Accepting a Disability

By: Timothy Hornik, LMSW


Sustaining a disability or chronic illness disrupts almost every aspect of life. This occurs through the loss or mandatory changes to employment status, vocational skill sets, role within the family system, political ideologies, spiritual perceptions, or other elements of identity (Williams, 2000). Social identity theory postulates that even to dramatically alter one of these activities potentially shakes the foundation of one’s sense of self, diminishing their well-being (Haslam, et al., 2009). Based on these concepts, a crucial aspect of rehabilitation must enable the person to positively assimilate the disability throughout their identities.

This review will examine the various reactions individuals might experience following a disability using Kübler-Ross’ stages of loss model. This process focuses on working age adults and retirees, as these individuals already have developed numerous social identities through familial relations, employment, religious affiliations, political activities, and other groups (Darling, 2010). Youth are omitted due to the discrepancies between self and group identity outlined in the identity versus role confusion stage from Erickson’s model (Abrams, Hazen, & Penson, 2007).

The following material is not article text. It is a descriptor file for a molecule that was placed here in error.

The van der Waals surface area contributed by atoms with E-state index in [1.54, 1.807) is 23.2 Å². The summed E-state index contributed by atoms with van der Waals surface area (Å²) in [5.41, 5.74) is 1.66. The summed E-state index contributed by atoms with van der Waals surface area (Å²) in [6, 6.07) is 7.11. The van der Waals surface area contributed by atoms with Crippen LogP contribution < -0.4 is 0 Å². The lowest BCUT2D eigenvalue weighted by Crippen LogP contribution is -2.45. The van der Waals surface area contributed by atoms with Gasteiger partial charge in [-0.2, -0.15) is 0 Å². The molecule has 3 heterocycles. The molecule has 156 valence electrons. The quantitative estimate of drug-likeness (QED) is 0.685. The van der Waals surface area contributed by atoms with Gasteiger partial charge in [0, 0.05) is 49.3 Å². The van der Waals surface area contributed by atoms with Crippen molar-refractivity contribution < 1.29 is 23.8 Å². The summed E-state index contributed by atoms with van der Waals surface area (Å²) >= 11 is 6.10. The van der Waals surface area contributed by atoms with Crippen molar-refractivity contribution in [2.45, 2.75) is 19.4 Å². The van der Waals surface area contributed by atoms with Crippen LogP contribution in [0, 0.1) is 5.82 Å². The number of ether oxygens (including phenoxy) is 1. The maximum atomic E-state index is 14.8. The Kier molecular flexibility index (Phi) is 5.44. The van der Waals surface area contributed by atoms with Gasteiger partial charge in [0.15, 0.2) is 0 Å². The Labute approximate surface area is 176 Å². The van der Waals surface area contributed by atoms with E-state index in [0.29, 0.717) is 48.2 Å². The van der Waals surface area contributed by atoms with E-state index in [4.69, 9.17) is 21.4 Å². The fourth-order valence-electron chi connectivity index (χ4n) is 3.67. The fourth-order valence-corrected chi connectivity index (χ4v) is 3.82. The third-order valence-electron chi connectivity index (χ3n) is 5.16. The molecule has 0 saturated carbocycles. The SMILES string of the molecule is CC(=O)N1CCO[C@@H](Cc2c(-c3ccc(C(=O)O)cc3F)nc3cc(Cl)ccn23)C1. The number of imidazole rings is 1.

Kübler-Ross’ Stages of Loss

The ground breaking research from Elizabeth Kübler-Ross on grieving following death opened the doors to analyzing other forms of loss. The theory defines denial, anger, bargaining, depression, and acceptance as the five stages of loss (Kübler-Ross & Kessler, 2004). It’s important to note that these stages might not occur in this order, might not include all five stages, and relapse to a prior state is feasible (Pomeroy & Garcia, 2008).


Upon notification of a loss, denial surfaces as a method of disbelief (Kübler-Ross & Kessler, 2004; Freeman, 2005; Pomeroy & Garcia, 2008). For example, a doctor might inform a patient that they have a condition like macular degeneration or cancer at the end of an appointment. Depending on the physician’s specialty, they would simply conclude by suggesting a referral to a specialist or by saying that there is nothing more they can do. This abrupt closure sends one reeling back, not knowing what to think or believe.

The term ambiguous loss accurately captures the grief response at this point. The newly diagnosed person exists in a state of confusion yearning for answers (boss, 2013). Physically, the person is still alive, but psychologically might be unable to respond or understand how they now need to behave.